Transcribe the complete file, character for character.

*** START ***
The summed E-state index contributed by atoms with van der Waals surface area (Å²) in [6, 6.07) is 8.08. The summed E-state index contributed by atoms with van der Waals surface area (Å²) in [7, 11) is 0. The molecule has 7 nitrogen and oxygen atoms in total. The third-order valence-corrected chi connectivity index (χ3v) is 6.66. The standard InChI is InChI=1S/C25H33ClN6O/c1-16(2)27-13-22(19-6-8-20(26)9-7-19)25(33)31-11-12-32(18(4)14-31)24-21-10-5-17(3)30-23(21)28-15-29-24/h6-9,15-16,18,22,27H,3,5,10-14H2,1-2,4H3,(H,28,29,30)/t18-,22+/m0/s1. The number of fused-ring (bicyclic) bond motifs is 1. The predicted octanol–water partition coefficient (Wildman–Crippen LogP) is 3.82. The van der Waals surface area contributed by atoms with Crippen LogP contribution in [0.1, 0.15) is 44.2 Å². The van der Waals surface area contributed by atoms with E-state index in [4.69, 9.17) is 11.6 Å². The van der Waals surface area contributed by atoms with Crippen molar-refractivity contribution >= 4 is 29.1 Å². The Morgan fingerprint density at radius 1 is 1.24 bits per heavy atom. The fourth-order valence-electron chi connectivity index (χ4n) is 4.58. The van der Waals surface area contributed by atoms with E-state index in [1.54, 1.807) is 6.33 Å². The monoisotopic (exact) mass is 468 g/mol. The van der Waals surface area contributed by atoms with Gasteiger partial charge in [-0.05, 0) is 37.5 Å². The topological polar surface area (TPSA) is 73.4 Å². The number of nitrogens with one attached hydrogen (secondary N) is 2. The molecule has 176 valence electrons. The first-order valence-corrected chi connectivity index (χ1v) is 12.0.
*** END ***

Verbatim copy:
The summed E-state index contributed by atoms with van der Waals surface area (Å²) in [6, 6.07) is 8.08. The summed E-state index contributed by atoms with van der Waals surface area (Å²) in [7, 11) is 0. The molecule has 7 nitrogen and oxygen atoms in total. The third-order valence-corrected chi connectivity index (χ3v) is 6.66. The standard InChI is InChI=1S/C25H33ClN6O/c1-16(2)27-13-22(19-6-8-20(26)9-7-19)25(33)31-11-12-32(18(4)14-31)24-21-10-5-17(3)30-23(21)28-15-29-24/h6-9,15-16,18,22,27H,3,5,10-14H2,1-2,4H3,(H,28,29,30)/t18-,22+/m0/s1. The number of fused-ring (bicyclic) bond motifs is 1. The predicted octanol–water partition coefficient (Wildman–Crippen LogP) is 3.82. The van der Waals surface area contributed by atoms with Crippen LogP contribution in [0.1, 0.15) is 44.2 Å². The van der Waals surface area contributed by atoms with E-state index in [4.69, 9.17) is 11.6 Å². The van der Waals surface area contributed by atoms with Crippen molar-refractivity contribution >= 4 is 29.1 Å². The Morgan fingerprint density at radius 1 is 1.24 bits per heavy atom. The fourth-order valence-electron chi connectivity index (χ4n) is 4.58. The van der Waals surface area contributed by atoms with E-state index in [1.54, 1.807) is 6.33 Å². The monoisotopic (exact) mass is 468 g/mol. The van der Waals surface area contributed by atoms with Gasteiger partial charge in [-0.05, 0) is 37.5 Å². The topological polar surface area (TPSA) is 73.4 Å². The number of nitrogens with one attached hydrogen (secondary N) is 2. The molecule has 176 valence electrons. The first-order valence-corrected chi connectivity index (χ1v) is 12.0.